categories.\86\ They also asserted that the current ranges rest on 
arbitrary classifications devised for purposes other than consumer 
communication (e.g., implementation of DOE efficiency standards), 
rather than on any evidence the label classifications are ``likely to 
assist consumers with their purchasing decisions.'' The Joint 
Commenters also noted that labels for many models, such as French door 
refrigerators, have no comparison information at all.

    \85\ Joint Comments (560957-00015) available at http://www.ftc.gov/os/comments/energylabelamend/00015-83010.pdf.
    \86\ Joint Comments (563707-00005) available at http://www.ftc.gov/os/comments/energylabelrangers/index.shtm.

    According to the Joint Commenters, many consumers consider 
refrigerators with different configurations (and likely different 
features) when making purchasing decisions. To support this assertion, 
the commenters pointed to data demonstrating that, in 2012, 40% of the 
visitors to Consumer Reports' online refrigerator ratings reviewed 
multiple refrigerator-freezer configurations. The Joint Commenters also 
reasoned that those who examined only one configuration probably 
considered models with, and without, through-the-door ice dispensers, 
and may have looked at an additional configuration on a subsequent 
visit. In addition, the Joint Commenters pointed to AHAM information 
demonstrating that more than half of side-by-side refrigerator-freezer 
owners buy replacement units with a different configuration. The 
commenters contended that this was probably a conservative estimate 
because it does not include owners who bought similarly configured 
replacement units with different features. Finally, the Joint 
Commenters submitted the results of a survey of Earthjustice members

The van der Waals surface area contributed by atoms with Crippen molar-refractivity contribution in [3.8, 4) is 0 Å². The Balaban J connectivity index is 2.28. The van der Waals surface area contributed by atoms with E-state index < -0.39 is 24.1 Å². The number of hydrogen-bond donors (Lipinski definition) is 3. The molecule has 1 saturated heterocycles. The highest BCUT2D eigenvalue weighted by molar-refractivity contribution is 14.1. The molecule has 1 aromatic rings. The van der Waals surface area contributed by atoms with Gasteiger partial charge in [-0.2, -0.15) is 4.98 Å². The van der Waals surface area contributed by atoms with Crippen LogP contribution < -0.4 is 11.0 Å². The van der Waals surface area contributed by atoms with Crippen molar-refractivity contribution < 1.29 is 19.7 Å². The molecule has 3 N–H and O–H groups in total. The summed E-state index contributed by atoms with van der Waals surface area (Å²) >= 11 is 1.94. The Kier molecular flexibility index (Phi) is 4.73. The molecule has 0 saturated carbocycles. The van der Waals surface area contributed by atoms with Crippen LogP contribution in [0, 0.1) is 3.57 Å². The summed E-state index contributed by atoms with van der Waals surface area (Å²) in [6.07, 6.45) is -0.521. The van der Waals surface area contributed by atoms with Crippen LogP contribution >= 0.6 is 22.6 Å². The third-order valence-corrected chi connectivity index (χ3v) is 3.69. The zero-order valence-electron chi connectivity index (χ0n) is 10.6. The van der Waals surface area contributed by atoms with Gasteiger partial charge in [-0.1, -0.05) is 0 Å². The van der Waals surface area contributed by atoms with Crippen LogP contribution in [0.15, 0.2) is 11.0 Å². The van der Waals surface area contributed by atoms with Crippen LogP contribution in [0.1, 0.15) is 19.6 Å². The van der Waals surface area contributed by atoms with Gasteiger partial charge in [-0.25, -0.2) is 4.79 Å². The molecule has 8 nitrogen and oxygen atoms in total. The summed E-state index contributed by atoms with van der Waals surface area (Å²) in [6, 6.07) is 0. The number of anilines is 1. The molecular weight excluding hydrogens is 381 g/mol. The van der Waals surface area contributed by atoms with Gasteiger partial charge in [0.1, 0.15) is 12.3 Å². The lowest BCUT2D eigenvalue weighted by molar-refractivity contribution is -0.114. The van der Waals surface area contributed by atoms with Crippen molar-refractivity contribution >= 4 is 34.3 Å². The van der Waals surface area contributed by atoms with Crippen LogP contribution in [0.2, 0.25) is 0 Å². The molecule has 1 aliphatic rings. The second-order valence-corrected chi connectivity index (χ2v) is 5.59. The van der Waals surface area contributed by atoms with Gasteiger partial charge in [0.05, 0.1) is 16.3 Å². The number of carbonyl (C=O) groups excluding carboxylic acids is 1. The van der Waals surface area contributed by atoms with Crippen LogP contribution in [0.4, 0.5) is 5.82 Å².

showing that more than two thirds of respondents indicated that a label 
that compared across subcategories would be more likely to assist them 
in making their purchasing decision.
    Finally, the Joint Commenters further argued that, even if some 
consumers initially limit themselves to a certain product subcategory, 
an EnergyGuide label illustrating the energy cost range over all 
subcategories may spur them to consider other configurations. They 
contend that, although the ENERGY STAR program continues to use 
separate categories for rating products, ``the mere fact that ENERGY 
STAR labels refrigerators in a way that obscures the impacts of 
configurations and features does not justify'' the maintenance of those 
categories for EnergyGuide labeling.
    Discussion: The Commission proposes consolidating most of the 
ranges for certain types of refrigerator models. The comments suggest 
that a substantial number of consumers consider different model 
configurations when shopping. The consolidation of ranges will 
facilitate such comparison shopping, simplify the range categories, and 
alert consumers to the relative energy efficiency of various 
refrigerator types. As the Commission has previously explained, the 
EnergyGuide label permits consumers to compare the energy costs of 
competing appliances and to weigh this attribute against other product 
features in making their purchasing decisions. The Commission expects 
that consolidation of refrigerator categories will promote this goal by 
helping consumers to weigh energy cost considerations across different 
refrigerator configurations.
    Specifically, the Commission proposes to consolidate the ranges for 
refrigerators into three categories: automatic defrost refrigerator-
freezers (currently Appendices A4-A8), manual or partial manual 
refrigerators and refrigerator-freezers (currently Appendices A2-A3, 
which cover mostly small-sized models), and refrigerators with no 
freezer (currently Appendix A1). The proposed approach would 
consolidate ranges for automatic defrost models purchased by the vast 
majority of residential consumers, while maintaining separate 
categories for less common models.\87\ The Rule would maintain separate 
size classifications within the three categories because shoppers are 
unlikely to compare

[[Page 34652]]